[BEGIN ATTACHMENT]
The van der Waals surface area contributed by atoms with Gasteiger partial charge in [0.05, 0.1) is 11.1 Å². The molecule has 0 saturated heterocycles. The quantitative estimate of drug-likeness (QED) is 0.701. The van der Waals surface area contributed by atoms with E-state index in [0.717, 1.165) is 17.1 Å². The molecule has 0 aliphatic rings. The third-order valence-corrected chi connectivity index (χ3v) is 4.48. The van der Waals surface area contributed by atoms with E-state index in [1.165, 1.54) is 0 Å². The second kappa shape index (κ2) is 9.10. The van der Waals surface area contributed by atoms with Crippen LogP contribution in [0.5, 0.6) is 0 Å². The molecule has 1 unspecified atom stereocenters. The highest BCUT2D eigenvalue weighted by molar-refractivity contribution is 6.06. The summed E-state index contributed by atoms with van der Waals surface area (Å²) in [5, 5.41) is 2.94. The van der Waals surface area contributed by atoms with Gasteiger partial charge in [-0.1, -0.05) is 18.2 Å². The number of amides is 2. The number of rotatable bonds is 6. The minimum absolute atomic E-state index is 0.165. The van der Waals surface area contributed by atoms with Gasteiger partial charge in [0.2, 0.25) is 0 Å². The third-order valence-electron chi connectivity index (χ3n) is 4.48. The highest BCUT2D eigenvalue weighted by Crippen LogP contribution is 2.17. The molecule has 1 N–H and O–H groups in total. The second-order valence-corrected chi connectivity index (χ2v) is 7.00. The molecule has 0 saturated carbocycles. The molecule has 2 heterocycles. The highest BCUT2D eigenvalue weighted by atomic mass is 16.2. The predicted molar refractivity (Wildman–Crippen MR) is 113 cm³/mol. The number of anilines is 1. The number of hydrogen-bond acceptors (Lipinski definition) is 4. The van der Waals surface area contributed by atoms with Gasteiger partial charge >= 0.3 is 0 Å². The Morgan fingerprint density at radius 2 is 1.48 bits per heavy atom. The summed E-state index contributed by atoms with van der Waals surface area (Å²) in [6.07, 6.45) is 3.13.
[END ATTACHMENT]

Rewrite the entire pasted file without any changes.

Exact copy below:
The van der Waals surface area contributed by atoms with Gasteiger partial charge in [0.05, 0.1) is 11.1 Å². The molecule has 0 saturated heterocycles. The quantitative estimate of drug-likeness (QED) is 0.701. The van der Waals surface area contributed by atoms with E-state index in [0.717, 1.165) is 17.1 Å². The molecule has 0 aliphatic rings. The third-order valence-corrected chi connectivity index (χ3v) is 4.48. The van der Waals surface area contributed by atoms with E-state index in [1.165, 1.54) is 0 Å². The second kappa shape index (κ2) is 9.10. The van der Waals surface area contributed by atoms with Crippen LogP contribution in [0.5, 0.6) is 0 Å². The molecule has 1 unspecified atom stereocenters. The highest BCUT2D eigenvalue weighted by molar-refractivity contribution is 6.06. The summed E-state index contributed by atoms with van der Waals surface area (Å²) in [5, 5.41) is 2.94. The van der Waals surface area contributed by atoms with Gasteiger partial charge in [-0.1, -0.05) is 18.2 Å². The number of amides is 2. The number of rotatable bonds is 6. The minimum absolute atomic E-state index is 0.165. The van der Waals surface area contributed by atoms with Gasteiger partial charge in [0.2, 0.25) is 0 Å². The third-order valence-electron chi connectivity index (χ3n) is 4.48. The highest BCUT2D eigenvalue weighted by Crippen LogP contribution is 2.17. The molecule has 1 N–H and O–H groups in total. The second-order valence-corrected chi connectivity index (χ2v) is 7.00. The molecule has 0 saturated carbocycles. The molecule has 2 heterocycles. The highest BCUT2D eigenvalue weighted by atomic mass is 16.2. The predicted molar refractivity (Wildman–Crippen MR) is 113 cm³/mol. The number of anilines is 1. The number of hydrogen-bond acceptors (Lipinski definition) is 4. The van der Waals surface area contributed by atoms with Gasteiger partial charge >= 0.3 is 0 Å². The Morgan fingerprint density at radius 2 is 1.48 bits per heavy atom. The summed E-state index contributed by atoms with van der Waals surface area (Å²) in [6.07, 6.45) is 3.13.